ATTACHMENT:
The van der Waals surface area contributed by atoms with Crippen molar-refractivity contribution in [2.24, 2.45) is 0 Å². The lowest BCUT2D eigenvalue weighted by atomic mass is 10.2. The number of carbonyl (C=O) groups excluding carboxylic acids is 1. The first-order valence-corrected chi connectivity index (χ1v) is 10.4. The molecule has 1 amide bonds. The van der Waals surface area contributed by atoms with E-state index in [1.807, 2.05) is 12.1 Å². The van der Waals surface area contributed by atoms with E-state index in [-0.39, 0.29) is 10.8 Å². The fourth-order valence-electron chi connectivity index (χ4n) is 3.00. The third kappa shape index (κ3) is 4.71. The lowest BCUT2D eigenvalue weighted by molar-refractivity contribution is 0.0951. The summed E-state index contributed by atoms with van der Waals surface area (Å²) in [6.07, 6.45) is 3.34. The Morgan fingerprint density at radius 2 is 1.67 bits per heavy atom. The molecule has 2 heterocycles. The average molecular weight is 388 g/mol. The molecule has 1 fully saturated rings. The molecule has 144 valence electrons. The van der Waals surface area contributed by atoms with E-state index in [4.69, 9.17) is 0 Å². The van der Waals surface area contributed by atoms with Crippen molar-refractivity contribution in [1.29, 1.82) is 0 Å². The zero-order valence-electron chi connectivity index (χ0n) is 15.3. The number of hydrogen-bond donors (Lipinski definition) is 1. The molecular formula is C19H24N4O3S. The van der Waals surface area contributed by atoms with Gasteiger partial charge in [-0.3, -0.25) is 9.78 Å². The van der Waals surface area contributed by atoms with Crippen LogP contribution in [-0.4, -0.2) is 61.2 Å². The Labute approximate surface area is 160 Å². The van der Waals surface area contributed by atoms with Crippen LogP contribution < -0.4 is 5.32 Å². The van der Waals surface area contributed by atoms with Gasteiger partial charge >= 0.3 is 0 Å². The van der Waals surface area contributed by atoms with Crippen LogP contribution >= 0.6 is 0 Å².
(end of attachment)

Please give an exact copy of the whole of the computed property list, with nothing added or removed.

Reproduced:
The van der Waals surface area contributed by atoms with Crippen molar-refractivity contribution in [2.24, 2.45) is 0 Å². The lowest BCUT2D eigenvalue weighted by atomic mass is 10.2. The number of carbonyl (C=O) groups excluding carboxylic acids is 1. The first-order valence-corrected chi connectivity index (χ1v) is 10.4. The molecule has 1 amide bonds. The van der Waals surface area contributed by atoms with E-state index in [1.807, 2.05) is 12.1 Å². The van der Waals surface area contributed by atoms with E-state index in [-0.39, 0.29) is 10.8 Å². The fourth-order valence-electron chi connectivity index (χ4n) is 3.00. The third kappa shape index (κ3) is 4.71. The lowest BCUT2D eigenvalue weighted by molar-refractivity contribution is 0.0951. The summed E-state index contributed by atoms with van der Waals surface area (Å²) in [6.07, 6.45) is 3.34. The Morgan fingerprint density at radius 2 is 1.67 bits per heavy atom. The molecule has 2 heterocycles. The average molecular weight is 388 g/mol. The molecule has 1 fully saturated rings. The molecule has 144 valence electrons. The van der Waals surface area contributed by atoms with E-state index in [4.69, 9.17) is 0 Å². The van der Waals surface area contributed by atoms with Crippen molar-refractivity contribution in [1.29, 1.82) is 0 Å². The zero-order valence-electron chi connectivity index (χ0n) is 15.3. The number of hydrogen-bond donors (Lipinski definition) is 1. The molecular formula is C19H24N4O3S. The van der Waals surface area contributed by atoms with Gasteiger partial charge in [-0.3, -0.25) is 9.78 Å². The van der Waals surface area contributed by atoms with Crippen LogP contribution in [-0.4, -0.2) is 61.2 Å². The Labute approximate surface area is 160 Å². The van der Waals surface area contributed by atoms with Crippen LogP contribution < -0.4 is 5.32 Å². The van der Waals surface area contributed by atoms with Gasteiger partial charge >= 0.3 is 0 Å². The van der Waals surface area contributed by atoms with Crippen LogP contribution >= 0.6 is 0 Å².